I owe it to Dinsdale for providing the clues. Others took him to task suggesting a degree of incompetence, but those others never explained the mechanisms responsible for grounding distortion in such an understandable way. Do it their (now) textbook way and spend the rest of your life wondering why it's not quite as expected.

A big clue was the way in which he later defended himself by proclaiming this wasn't such a big problem with valve amplifiers, that being due to the much lower currents involved, and that is true. I had already sussed that one, but was pleased to see it confirmed in print.

Transistor amps are by comparison high current - low impedance devices, so impedance matters, and the textbook grounding scheme might not yield the best results. Parasitics describes the infection of a device by parasites, and there are a lot of them. They are due to components which will never be perfect. Every passive is also two other types of passive - take your pick from L, C and R. L has C and R; R has C and L; and C has L and R.

(L = inductance; C = capacitance; R = resistance)

Every active device, such as a transistor, has all three. Wire is L and R; PCB copper traces likewise. L and C have time functions, and the current at the hard work end is in amps, not milli-amps.

AC; alternating current, and whatever its frequency at any particular time, cross connects where you might not think it can; because basic understanding treats connections as being real-world "wired". In AC the imaginary factor j is found (as in jw). What it is saying is use your imagination - test all things - hold fast what is good - then keep doing it!

This adventure has looked at every conceivable permutation possible using a six transistor single rail amplifier configuration of the type found in thousands of 1960s to 1970s amplifiers and receivers; but at the end of the day, the circuit common has been found to be the Achilles heel.

Assuming the negative end of the smoother is a fixed reference might not be the correct assumption. OK, it looks like a reference point, but is it?

Everything can be all over the place but at that star point's convergence, all that's connected to it is still, which it will be. The problem is that star point connects to at least one other.

This is where it should dawn on us that separate power supplies are the problem.
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Post Options Post Options   Thanks (0) Thanks(0)   Quote Graham Slee Quote  Post ReplyReply Direct Link To This Post Posted: 08 Dec 2019 at 5:21pm
The problem with the above is there is no true a.c. earth because of smoother ESR.

(Edit: my assumption here is wrong and corrected near the end of my next post)


Edited by Graham Slee - Yesterday at 7:49am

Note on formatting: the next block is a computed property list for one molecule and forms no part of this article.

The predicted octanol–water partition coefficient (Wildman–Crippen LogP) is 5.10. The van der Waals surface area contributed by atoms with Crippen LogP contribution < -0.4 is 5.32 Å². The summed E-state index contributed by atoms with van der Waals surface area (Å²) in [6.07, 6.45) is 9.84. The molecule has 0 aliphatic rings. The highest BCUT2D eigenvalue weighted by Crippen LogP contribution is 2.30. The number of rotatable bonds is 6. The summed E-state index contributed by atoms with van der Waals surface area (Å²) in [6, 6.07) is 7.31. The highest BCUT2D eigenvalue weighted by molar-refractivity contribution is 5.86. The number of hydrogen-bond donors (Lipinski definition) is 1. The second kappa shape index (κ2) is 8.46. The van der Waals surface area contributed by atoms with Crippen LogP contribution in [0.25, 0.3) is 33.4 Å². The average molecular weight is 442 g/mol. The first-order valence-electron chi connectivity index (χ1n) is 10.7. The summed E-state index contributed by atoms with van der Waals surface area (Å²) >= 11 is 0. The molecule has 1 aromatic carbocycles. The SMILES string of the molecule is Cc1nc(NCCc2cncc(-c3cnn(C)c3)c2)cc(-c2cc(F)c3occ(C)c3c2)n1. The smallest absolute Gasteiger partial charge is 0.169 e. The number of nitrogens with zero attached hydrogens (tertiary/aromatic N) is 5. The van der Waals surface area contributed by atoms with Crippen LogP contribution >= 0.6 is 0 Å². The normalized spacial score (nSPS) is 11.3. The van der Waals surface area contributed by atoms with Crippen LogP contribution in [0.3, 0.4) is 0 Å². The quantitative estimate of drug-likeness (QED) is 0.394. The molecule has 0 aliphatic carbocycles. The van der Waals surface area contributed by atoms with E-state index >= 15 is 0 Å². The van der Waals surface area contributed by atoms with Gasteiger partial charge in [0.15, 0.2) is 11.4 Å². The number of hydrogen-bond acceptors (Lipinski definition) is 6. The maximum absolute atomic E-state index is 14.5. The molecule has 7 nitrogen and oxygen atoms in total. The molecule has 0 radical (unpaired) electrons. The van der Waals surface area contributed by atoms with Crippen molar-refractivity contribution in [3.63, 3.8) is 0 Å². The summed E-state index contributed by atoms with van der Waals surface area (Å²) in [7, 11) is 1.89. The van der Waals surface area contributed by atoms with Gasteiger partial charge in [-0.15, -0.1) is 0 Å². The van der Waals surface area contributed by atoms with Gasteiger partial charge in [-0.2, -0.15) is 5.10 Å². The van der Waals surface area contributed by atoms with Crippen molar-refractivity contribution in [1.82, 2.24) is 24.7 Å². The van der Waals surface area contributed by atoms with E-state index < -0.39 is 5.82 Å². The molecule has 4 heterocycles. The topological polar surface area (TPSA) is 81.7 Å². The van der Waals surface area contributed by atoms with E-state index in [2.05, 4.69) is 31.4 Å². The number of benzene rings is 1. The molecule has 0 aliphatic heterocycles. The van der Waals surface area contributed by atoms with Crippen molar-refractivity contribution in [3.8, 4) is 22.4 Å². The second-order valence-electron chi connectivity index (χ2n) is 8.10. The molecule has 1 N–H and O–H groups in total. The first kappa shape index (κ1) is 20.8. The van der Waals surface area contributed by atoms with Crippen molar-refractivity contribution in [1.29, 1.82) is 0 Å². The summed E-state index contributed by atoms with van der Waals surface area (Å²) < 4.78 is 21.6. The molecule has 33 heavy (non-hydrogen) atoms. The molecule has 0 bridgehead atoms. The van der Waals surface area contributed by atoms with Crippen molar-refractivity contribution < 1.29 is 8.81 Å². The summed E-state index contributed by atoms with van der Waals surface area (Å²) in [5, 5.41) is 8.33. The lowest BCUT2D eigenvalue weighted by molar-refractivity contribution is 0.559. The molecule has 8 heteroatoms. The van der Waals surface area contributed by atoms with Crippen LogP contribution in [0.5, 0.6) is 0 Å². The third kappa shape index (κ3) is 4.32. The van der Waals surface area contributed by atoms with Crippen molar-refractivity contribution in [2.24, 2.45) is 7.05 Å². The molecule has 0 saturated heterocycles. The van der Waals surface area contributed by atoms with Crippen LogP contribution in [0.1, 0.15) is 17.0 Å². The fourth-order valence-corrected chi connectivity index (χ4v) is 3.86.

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Post Options Post Options   Thanks (0) Thanks(0)   Quote Graham Slee Quote  Post ReplyReply Direct Link To This Post Posted: 08 Dec 2019 at 5:18pm
After a lot of cross-referencing and thanks to http://www.douglas-self.com/ampins/library/ampartew.htm, I eventually found the Dinsdale ground correction presented by C Artus in Letters to the Editor WW Feb 1965.


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Post Options Post Options   Thanks (0) Thanks(0)   Quote Graham Slee Quote  Post ReplyReply Direct Link To This Post Posted: 08 Dec 2019 at 11:42am
The left-right differences need to be assessed further. My last conclusion seems a little silly.

The main difference between two monoblocks and a stereo power amplifier are now obvious, and that is the apparent lack of stereo-loop distortion in the monoblocks.

The stereo amplifier has to be made as near to two monoblocks in one case as possible.

There are practical limits however, one being the cost. Go the whole hog and it becomes an unreachable dream. The idea from my point of view, is to make the best available to all.

Currently we have two transformer secondary's and each amplifier has its own bridge rectifier and smoothers.

The unavoidable stereo loop joins at the transformer secondary's, and at the signal input grounds, and we need to see further into what's happening.

One thing I have not dealt with so far is the interaction between the bridge rectifiers: pull more current through a diode and its forward voltage (Vf) increases.

This might give some benign assistance to the stereo loop for an nth of the time; then at other nth of the time, it might be harmful.

Either way, it makes the case for separating the secondary's, and shows why the two transformer solution worked.

But let's say I want to keep it as a single transformer, what option do I have of unsticking the secondary's from each other?

It has to be non-invasive, and dual secondary's cannot really be separated, so I can only see the use of series resistance as being the way.

A single resistor on one end of each secondary can't really do the job, because, in this theory, the ends are just as stuck together as any other place in the windings.

How much voltage can we afford to waste? Will 1% do it? The price paid will be in the loss of maximum power (again). What would we rather have, quality or power?

All I have to hand is some 0.27 ohm 3W resistors. One either end of each secondary will lose 1.2 volts AC in total, and might translate to a 2W loss in output.

But, as we now know, this is part of the lever which works; it will have to be tried.